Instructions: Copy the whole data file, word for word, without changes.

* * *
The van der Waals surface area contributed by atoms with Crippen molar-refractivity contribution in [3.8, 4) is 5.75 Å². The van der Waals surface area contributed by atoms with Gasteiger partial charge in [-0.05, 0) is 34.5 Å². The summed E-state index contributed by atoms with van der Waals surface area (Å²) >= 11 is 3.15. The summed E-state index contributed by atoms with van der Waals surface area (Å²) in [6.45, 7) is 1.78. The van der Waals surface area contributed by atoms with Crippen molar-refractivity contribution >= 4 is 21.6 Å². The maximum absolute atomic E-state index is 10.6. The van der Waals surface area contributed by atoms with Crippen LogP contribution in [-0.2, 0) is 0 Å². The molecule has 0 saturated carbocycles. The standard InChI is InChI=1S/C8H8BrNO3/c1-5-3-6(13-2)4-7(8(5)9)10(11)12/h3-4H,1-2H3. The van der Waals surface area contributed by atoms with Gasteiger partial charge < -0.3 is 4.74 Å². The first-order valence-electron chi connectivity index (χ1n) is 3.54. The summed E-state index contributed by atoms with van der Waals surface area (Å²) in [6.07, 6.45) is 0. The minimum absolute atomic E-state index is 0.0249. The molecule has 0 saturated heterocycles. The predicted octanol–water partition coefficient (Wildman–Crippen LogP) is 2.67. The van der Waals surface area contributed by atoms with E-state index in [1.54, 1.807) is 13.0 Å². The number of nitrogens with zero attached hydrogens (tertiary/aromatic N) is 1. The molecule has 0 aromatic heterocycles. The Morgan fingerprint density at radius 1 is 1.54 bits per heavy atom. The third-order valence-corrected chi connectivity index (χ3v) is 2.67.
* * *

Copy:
The van der Waals surface area contributed by atoms with Crippen molar-refractivity contribution in [3.8, 4) is 5.75 Å². The van der Waals surface area contributed by atoms with Gasteiger partial charge in [-0.05, 0) is 34.5 Å². The summed E-state index contributed by atoms with van der Waals surface area (Å²) >= 11 is 3.15. The summed E-state index contributed by atoms with van der Waals surface area (Å²) in [6.45, 7) is 1.78. The van der Waals surface area contributed by atoms with Crippen molar-refractivity contribution >= 4 is 21.6 Å². The maximum absolute atomic E-state index is 10.6. The van der Waals surface area contributed by atoms with Crippen LogP contribution in [-0.2, 0) is 0 Å². The molecule has 0 saturated carbocycles. The standard InChI is InChI=1S/C8H8BrNO3/c1-5-3-6(13-2)4-7(8(5)9)10(11)12/h3-4H,1-2H3. The van der Waals surface area contributed by atoms with Gasteiger partial charge < -0.3 is 4.74 Å². The first-order valence-electron chi connectivity index (χ1n) is 3.54. The summed E-state index contributed by atoms with van der Waals surface area (Å²) in [6.07, 6.45) is 0. The minimum absolute atomic E-state index is 0.0249. The molecule has 0 saturated heterocycles. The predicted octanol–water partition coefficient (Wildman–Crippen LogP) is 2.67. The van der Waals surface area contributed by atoms with E-state index in [1.54, 1.807) is 13.0 Å². The number of nitrogens with zero attached hydrogens (tertiary/aromatic N) is 1. The molecule has 0 aromatic heterocycles. The Morgan fingerprint density at radius 1 is 1.54 bits per heavy atom. The third-order valence-corrected chi connectivity index (χ3v) is 2.67.